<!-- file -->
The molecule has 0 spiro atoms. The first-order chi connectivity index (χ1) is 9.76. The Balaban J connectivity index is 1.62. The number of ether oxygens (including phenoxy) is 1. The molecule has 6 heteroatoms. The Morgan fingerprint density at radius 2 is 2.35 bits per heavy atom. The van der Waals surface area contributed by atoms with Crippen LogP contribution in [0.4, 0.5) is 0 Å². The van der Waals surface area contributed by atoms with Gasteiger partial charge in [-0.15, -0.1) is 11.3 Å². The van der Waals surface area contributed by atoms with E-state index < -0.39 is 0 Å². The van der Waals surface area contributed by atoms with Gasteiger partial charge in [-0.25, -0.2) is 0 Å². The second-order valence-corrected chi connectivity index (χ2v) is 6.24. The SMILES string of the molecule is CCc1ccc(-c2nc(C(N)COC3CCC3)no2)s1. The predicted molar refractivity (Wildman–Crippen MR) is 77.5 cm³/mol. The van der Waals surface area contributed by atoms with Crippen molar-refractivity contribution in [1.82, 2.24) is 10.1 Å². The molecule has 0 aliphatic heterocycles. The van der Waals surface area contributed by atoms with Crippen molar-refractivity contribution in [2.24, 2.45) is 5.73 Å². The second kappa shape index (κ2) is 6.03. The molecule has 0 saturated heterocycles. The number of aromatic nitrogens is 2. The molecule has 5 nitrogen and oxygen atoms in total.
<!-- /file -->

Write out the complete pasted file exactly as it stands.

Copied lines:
The molecule has 0 spiro atoms. The first-order chi connectivity index (χ1) is 9.76. The Balaban J connectivity index is 1.62. The number of ether oxygens (including phenoxy) is 1. The molecule has 6 heteroatoms. The Morgan fingerprint density at radius 2 is 2.35 bits per heavy atom. The van der Waals surface area contributed by atoms with Crippen LogP contribution in [0.4, 0.5) is 0 Å². The van der Waals surface area contributed by atoms with Gasteiger partial charge in [-0.15, -0.1) is 11.3 Å². The van der Waals surface area contributed by atoms with E-state index < -0.39 is 0 Å². The van der Waals surface area contributed by atoms with Gasteiger partial charge in [-0.25, -0.2) is 0 Å². The second-order valence-corrected chi connectivity index (χ2v) is 6.24. The SMILES string of the molecule is CCc1ccc(-c2nc(C(N)COC3CCC3)no2)s1. The predicted molar refractivity (Wildman–Crippen MR) is 77.5 cm³/mol. The van der Waals surface area contributed by atoms with Crippen molar-refractivity contribution in [1.82, 2.24) is 10.1 Å². The molecule has 0 aliphatic heterocycles. The van der Waals surface area contributed by atoms with Crippen molar-refractivity contribution in [2.24, 2.45) is 5.73 Å². The second kappa shape index (κ2) is 6.03. The molecule has 0 saturated heterocycles. The number of aromatic nitrogens is 2. The molecule has 5 nitrogen and oxygen atoms in total.